The Freyberg Mountains are a group of mountains in Victoria Land, Antarctica, bounded by Rennick Glacier, Bowers Mountains, Black Glacier, and Evans Neve. Named for New Zealand's most famous General, Lord Bernard Freyberg, by the Northern Party of New Zealand Geological Survey Antarctic Expedition (NZGSAE), 1963-64. This mountain group includes the Alamein Range. These topographical features all lie situated on the Pennell Coast, a portion of Antarctica lying between Cape Williams and Cape Adare.

Griffin Nunatak is a flat-topped nunatak about 2 nautical miles (4 km) long, standing between Ambalada Peak and Terminal Peak in the Prince Albert Mountains of Oates Land, Antarctica. It was mapped by the United States Geological Survey from surveys and U.S. Navy air photos, 1956–62, and was named by the Advisory Committee on Antarctic Names for Lieutenant William R. Griffin, U.S. Navy, officer in charge at South Pole Station, winter party 1966.

Pape Rock is a lone rock at the south side of David Glacier, 3 nautical miles (6 km) northwest of Shomo Rock, in the Prince Albert Mountains, Oates Land. Mapped by United States Geological Survey (USGS) from surveys and U.S. Navy air photos, 1956–62. Named by Advisory Committee on Antarctic Names (US-ACAN) for Bernard C. Pape, builder with the South Pole Station winter party, 1966.

Mount Fearon is a mountain, 1,140 metres (3,740 ft) high, rising at the east side of Woodberry Glacier, 6 nautical miles (11 km) northwest of Mount Priestley, in the Prince Albert Mountains of Victoria Land, Antarctica. It was mapped by the United States Geological Survey from surveys and U.S. Navy air photos, 1956–62, and was named by the Advisory Committee on Antarctic Names for Colin E. Fearon, a biologist at McMurdo Station, summer 1962–63.

Long Glacier

Long Glacier is a glacier about 8 nautical miles long in the southeastern part of Thurston Island, Antarctica. It flows south to the Abbot Ice Shelf, 14 nautical miles (26 km) west of Harrison Nunatak. The glacier was mapped by the United States Geological Survey from surveys and U.S. Navy air photos, 1960–66, and was named by the Advisory Committee on Antarctic Names (US-ACAN) for Fred A. Long, Jr., an aviation machinist of U.S. Navy Squadron VX-6, who wintered at Little America V in 1957 and was in Antarctica in the 1960–61 and 1962–63 seasons.

Sawyer Nunatak is a small but distinctive nunatak standing 3 nautical miles (6 km) southeast of Mount Stephens in the Prince Albert Mountains, Victoria Land. Mapped by United States Geological Survey (USGS) from surveys and U.S. Navy air photos, 1956–62. Named by Advisory Committee on Antarctic Names (US-ACAN) for Joseph O. Sawyer, satellite geodesist with the McMurdo Station winter party, 1966.

Mount Send is a mountain (1,180 m) on the north flank of Pryor Glacier, 10 nautical miles (18 km) east of Basilica Peak, in southern Wilson Hills. Mapped by United States Geological Survey (USGS) from surveys and U.S. Navy air photos, 1960–62. Named by Advisory Committee on Antarctic Names (US-ACAN) for Raymond F. Send, United States Antarctic Research Program (USARP) geophysicist at McMurdo Station, 1967–68.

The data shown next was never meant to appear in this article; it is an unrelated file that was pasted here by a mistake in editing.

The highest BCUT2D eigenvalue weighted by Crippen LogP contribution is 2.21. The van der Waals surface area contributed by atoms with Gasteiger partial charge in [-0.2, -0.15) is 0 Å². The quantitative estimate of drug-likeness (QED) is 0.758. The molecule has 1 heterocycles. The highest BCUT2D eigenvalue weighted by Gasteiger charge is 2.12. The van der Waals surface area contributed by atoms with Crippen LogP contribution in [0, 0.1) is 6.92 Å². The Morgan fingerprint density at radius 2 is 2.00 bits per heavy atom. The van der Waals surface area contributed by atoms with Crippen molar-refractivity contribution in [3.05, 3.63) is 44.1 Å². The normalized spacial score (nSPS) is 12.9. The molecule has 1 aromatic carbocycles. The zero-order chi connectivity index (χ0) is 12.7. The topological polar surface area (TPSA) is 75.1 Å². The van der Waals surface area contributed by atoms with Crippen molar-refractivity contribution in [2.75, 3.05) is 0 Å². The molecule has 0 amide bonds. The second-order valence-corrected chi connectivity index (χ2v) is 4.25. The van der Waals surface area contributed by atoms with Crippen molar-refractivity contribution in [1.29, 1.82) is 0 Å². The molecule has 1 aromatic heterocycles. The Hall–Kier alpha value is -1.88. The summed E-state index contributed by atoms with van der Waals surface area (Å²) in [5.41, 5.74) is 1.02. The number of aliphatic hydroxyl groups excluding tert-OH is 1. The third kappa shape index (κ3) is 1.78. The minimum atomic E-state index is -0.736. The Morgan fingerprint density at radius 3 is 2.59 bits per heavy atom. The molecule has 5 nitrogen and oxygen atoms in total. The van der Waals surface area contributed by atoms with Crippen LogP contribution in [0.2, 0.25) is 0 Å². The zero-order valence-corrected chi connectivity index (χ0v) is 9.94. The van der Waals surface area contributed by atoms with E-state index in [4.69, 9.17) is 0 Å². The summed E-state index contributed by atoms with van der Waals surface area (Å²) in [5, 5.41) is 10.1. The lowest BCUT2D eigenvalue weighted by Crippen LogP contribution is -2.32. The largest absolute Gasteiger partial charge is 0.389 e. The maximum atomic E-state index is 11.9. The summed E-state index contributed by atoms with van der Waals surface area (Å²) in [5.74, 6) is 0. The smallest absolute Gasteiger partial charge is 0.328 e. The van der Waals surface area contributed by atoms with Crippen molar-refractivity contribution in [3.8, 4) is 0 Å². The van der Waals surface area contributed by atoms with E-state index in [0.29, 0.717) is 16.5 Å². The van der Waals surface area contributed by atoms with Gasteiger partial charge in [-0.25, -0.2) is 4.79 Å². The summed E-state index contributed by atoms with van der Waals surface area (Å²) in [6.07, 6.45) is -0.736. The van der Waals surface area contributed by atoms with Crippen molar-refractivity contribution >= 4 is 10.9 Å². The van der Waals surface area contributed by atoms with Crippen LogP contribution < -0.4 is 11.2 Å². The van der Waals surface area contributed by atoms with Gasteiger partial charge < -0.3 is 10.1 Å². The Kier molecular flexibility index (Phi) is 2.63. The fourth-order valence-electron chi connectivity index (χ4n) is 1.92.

Tent Rock is a small nunatak shaped like a ridge tent, lying 1 nautical mile (1.9 km) southwest of Thomas Rock and 7 nautical miles (13 km) west of Ricker Hills in the Prince Albert Mountains, Oates Land. Mapped and descriptively named by the Southern Party of New Zealand Geological Survey Antarctic Expedition (NZGSAE) (1962–63).

Thomas Rock is a small nunatak lying 1 nautical mile (1.9 km) northeast of Tent Rock and 6 nautical miles (11 km) west of Ricker Hills in the Prince Albert Mountains, Victoria Land. Mapped by United States Geological Survey (USGS) from surveys and U.S. Navy air photos 1956–62. Named by Advisory Committee on Antarctic Names (US-ACAN) for Kenneth E. Thomas, radioman with the winter party at South Pole Station, 1966.

Rathbone Hills is a line of low hills or nunataks, 14 nautical miles (26 km) long and trending east-west, located 4 nautical miles (7 km) north of Guthridge Nunataks in the Gutenko Mountains of central Palmer Land. Mapped by United States Geological Survey (USGS) in 1974. Named by Advisory Committee on Antarctic Names (US-ACAN) for Maj. David L. Rathbone, United States Marine Corps (USMC), Commander of LC-130 aircraft in U.S. Navy Squadron VXE-6 during Operation Deep Freeze, 1970 and 1971.

Renirie Rocks is an elliptical rock outcrop 1.5 nautical miles (2.8 km) long at the west side of the terminus of Gressitt Glacier, 10 nautical miles (18 km) northwest of Morozumi Range. Mapped by United States Geological Survey (USGS) from surveys and U.S. Navy air photos, 1960–63. Named by Advisory Committee on Antarctic Names (US-ACAN) for Jack Renirie, United States Antarctic Research Program (USARP) Public Information Officer at McMurdo Station in at least five austral summer seasons, 1962-63 through 1970–71.

References

  1. 1 2 "Prince Albert Mountains". Geographic Names Information System . United States Geological Survey . Retrieved 2005-03-22.CS1 maint: discouraged parameter (link)
  2. "Sheppard Rocks". Geographic Names Information System . United States Geological Survey . Retrieved 2018-08-13.CS1 maint: discouraged parameter (link)
  3. "Ricker Hills". Geographic Names Information System . United States Geological Survey . Retrieved 2018-08-13.CS1 maint: discouraged parameter (link)
  4. "Bobby Rocks". Geographic Names Information System . United States Geological Survey . Retrieved 2018-08-13.CS1 maint: discouraged parameter (link)